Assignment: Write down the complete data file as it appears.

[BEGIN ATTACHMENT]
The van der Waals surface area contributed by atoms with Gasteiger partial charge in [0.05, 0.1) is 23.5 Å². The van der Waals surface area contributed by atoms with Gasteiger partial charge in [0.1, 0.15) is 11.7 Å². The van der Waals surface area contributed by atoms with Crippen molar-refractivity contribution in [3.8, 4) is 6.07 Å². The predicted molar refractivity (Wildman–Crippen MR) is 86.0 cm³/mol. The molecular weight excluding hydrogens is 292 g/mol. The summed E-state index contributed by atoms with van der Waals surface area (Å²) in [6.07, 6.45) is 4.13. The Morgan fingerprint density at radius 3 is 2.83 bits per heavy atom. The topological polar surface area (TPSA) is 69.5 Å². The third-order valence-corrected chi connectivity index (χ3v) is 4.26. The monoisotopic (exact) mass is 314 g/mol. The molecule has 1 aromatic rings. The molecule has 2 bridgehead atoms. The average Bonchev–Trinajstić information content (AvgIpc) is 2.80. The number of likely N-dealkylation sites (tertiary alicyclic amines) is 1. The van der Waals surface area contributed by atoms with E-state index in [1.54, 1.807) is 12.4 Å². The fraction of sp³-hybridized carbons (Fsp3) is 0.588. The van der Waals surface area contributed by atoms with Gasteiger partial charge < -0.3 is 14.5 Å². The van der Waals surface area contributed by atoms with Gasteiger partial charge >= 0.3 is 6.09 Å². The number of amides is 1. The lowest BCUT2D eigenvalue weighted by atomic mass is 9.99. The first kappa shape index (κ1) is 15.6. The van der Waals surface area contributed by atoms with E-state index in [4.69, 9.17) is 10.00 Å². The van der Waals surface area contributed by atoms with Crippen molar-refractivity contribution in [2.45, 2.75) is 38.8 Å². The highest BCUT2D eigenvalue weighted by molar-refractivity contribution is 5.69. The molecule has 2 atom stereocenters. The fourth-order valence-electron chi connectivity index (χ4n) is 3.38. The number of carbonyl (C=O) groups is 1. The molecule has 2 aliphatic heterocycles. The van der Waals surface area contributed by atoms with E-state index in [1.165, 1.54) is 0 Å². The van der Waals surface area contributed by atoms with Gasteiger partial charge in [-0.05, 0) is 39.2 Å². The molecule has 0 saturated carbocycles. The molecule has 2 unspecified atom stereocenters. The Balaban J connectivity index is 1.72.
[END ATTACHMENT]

The van der Waals surface area contributed by atoms with Gasteiger partial charge in [0.05, 0.1) is 23.5 Å². The van der Waals surface area contributed by atoms with Gasteiger partial charge in [0.1, 0.15) is 11.7 Å². The van der Waals surface area contributed by atoms with Crippen molar-refractivity contribution in [3.8, 4) is 6.07 Å². The predicted molar refractivity (Wildman–Crippen MR) is 86.0 cm³/mol. The molecular weight excluding hydrogens is 292 g/mol. The summed E-state index contributed by atoms with van der Waals surface area (Å²) in [6.07, 6.45) is 4.13. The Morgan fingerprint density at radius 3 is 2.83 bits per heavy atom. The topological polar surface area (TPSA) is 69.5 Å². The third-order valence-corrected chi connectivity index (χ3v) is 4.26. The monoisotopic (exact) mass is 314 g/mol. The molecule has 1 aromatic rings. The molecule has 2 bridgehead atoms. The average Bonchev–Trinajstić information content (AvgIpc) is 2.80. The number of likely N-dealkylation sites (tertiary alicyclic amines) is 1. The van der Waals surface area contributed by atoms with E-state index in [1.54, 1.807) is 12.4 Å². The fraction of sp³-hybridized carbons (Fsp3) is 0.588. The van der Waals surface area contributed by atoms with Gasteiger partial charge < -0.3 is 14.5 Å². The van der Waals surface area contributed by atoms with Gasteiger partial charge >= 0.3 is 6.09 Å². The number of amides is 1. The lowest BCUT2D eigenvalue weighted by atomic mass is 9.99. The first kappa shape index (κ1) is 15.6. The van der Waals surface area contributed by atoms with E-state index in [4.69, 9.17) is 10.00 Å². The van der Waals surface area contributed by atoms with Crippen molar-refractivity contribution in [2.45, 2.75) is 38.8 Å². The highest BCUT2D eigenvalue weighted by molar-refractivity contribution is 5.69. The molecule has 2 atom stereocenters. The fourth-order valence-electron chi connectivity index (χ4n) is 3.38. The number of carbonyl (C=O) groups is 1. The molecule has 2 aliphatic heterocycles. The van der Waals surface area contributed by atoms with E-state index in [1.165, 1.54) is 0 Å². The van der Waals surface area contributed by atoms with Gasteiger partial charge in [-0.05, 0) is 39.2 Å². The molecule has 0 saturated carbocycles. The molecule has 2 unspecified atom stereocenters. The Balaban J connectivity index is 1.72.